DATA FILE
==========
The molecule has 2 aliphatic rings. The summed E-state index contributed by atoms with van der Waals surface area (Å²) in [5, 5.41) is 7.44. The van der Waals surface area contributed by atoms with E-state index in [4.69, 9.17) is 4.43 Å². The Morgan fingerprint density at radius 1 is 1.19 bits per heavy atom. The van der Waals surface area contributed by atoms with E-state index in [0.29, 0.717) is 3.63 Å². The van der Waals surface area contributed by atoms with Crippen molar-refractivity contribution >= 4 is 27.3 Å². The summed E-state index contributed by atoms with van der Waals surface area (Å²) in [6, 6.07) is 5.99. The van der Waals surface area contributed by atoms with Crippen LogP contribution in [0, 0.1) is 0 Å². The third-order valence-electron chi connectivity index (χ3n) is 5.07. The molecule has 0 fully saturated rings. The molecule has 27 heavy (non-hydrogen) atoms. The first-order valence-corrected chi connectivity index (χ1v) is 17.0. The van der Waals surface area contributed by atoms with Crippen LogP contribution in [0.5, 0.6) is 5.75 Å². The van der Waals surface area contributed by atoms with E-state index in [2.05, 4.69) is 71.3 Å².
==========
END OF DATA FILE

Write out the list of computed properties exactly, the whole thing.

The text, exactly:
The molecule has 2 aliphatic rings. The summed E-state index contributed by atoms with van der Waals surface area (Å²) in [5, 5.41) is 7.44. The van der Waals surface area contributed by atoms with E-state index in [4.69, 9.17) is 4.43 Å². The Morgan fingerprint density at radius 1 is 1.19 bits per heavy atom. The van der Waals surface area contributed by atoms with E-state index in [0.29, 0.717) is 3.63 Å². The van der Waals surface area contributed by atoms with Crippen molar-refractivity contribution >= 4 is 27.3 Å². The summed E-state index contributed by atoms with van der Waals surface area (Å²) in [6, 6.07) is 5.99. The van der Waals surface area contributed by atoms with Crippen LogP contribution in [0, 0.1) is 0 Å². The third-order valence-electron chi connectivity index (χ3n) is 5.07. The molecule has 0 fully saturated rings. The molecule has 27 heavy (non-hydrogen) atoms. The first-order valence-corrected chi connectivity index (χ1v) is 17.0. The van der Waals surface area contributed by atoms with Crippen LogP contribution in [0.5, 0.6) is 5.75 Å². The van der Waals surface area contributed by atoms with E-state index in [2.05, 4.69) is 71.3 Å².